"But how could so rapid a rise to fame fail to turn such an empty head?" concluded my friend, who had just been telling me some of the classic instances of Czentovic's childish impudence. "How could a country boy of twenty-one from the Banat not be infected by vanity when all of a sudden, just for pushing chessmen about a wooden board for a little while, he earns more in a week than his entire village at home earns chopping wood and slaving away for a whole year? And isn't it appallingly easy to think yourself a great man when you're not burdened by the faintest notion that men like Rembrandt, Beethoven, Dante or Napoleon ever lived? With his limited understanding, the fellow knows just one thing: he hasn't lost a single game of chess for months. So, as he has no idea that there are values in this world other than chess and money, he has every reason to feel pleased with himself."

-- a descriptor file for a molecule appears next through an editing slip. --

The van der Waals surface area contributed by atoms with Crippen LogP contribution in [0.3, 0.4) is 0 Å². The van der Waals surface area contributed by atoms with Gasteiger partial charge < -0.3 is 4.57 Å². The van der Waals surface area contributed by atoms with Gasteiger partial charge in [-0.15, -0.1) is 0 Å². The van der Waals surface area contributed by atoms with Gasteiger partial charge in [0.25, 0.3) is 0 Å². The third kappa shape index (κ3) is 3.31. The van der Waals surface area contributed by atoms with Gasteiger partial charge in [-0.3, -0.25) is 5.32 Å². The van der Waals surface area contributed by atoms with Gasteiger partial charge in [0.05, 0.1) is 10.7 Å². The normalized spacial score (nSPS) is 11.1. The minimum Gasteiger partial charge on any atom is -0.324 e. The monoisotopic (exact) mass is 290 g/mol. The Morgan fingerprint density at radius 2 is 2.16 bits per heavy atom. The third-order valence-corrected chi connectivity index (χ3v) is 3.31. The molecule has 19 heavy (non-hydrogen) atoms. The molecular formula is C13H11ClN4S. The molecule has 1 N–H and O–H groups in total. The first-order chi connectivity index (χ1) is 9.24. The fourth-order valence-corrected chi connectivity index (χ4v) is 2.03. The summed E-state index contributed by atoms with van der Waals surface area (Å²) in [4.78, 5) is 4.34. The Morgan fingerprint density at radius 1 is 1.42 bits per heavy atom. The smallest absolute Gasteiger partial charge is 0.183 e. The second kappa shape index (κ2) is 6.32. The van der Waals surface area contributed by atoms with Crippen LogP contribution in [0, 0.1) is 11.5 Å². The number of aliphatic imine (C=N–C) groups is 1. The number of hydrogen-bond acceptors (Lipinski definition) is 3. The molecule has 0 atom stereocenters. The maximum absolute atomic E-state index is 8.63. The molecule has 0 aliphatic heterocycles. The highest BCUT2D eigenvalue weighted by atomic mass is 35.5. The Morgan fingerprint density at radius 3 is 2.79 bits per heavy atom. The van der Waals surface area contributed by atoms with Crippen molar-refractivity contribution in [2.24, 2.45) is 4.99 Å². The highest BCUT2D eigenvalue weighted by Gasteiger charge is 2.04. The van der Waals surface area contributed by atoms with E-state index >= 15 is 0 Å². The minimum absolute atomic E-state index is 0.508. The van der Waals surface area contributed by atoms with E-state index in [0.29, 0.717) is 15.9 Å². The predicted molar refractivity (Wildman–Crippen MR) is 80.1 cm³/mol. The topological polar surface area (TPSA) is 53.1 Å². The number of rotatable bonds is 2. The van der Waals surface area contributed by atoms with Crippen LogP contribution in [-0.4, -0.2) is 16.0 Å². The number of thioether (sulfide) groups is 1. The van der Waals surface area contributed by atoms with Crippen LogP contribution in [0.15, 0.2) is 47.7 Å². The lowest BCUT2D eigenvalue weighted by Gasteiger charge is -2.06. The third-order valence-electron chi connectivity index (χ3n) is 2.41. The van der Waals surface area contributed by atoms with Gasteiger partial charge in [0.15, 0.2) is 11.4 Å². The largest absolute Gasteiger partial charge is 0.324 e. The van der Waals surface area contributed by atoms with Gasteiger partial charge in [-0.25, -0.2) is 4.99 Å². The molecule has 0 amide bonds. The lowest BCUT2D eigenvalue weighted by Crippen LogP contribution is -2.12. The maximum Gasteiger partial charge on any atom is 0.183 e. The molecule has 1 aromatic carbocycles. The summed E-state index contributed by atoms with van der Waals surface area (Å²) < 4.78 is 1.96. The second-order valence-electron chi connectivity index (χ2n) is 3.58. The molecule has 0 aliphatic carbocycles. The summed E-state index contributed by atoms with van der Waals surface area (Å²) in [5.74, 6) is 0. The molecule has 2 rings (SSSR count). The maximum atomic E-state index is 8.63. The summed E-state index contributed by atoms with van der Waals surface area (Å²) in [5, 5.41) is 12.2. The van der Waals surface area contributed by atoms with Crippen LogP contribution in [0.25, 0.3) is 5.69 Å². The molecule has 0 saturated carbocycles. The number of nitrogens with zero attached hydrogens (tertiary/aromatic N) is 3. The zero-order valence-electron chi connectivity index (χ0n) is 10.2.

♥ From my own experience, I knew the mysterious attraction of the "royal game", the only game ever devised by mankind that rises magnificently above the tyranny of chance, awarding the palm of victory solely to the mind, or rather to a certain kind of mental gift. And are we not guilty of offensive disparagement in calling chess a game? Is it not also science and an art, hovering between those categories as Muhammad's coffin hovered between heaven and earth, a unique link between pairs of opposites: ancient yet eternally new; mechanical in structure, yet made effective only by the imagination; limited to a geometrically fixed space, yet with unlimited combinations; constantly developing, yet sterile; thought that leads nowhere; mathematics calculating nothing; art without works of art; architecture without substance—but nonetheless shown to be more durable in its entity and existence than all books and works of art; the only game that belongs to all nations and all eras, although no one knows what god brought it down to earth to vanquish boredom, sharpen the senses and stretch the mind. Where does it begin and where does it end?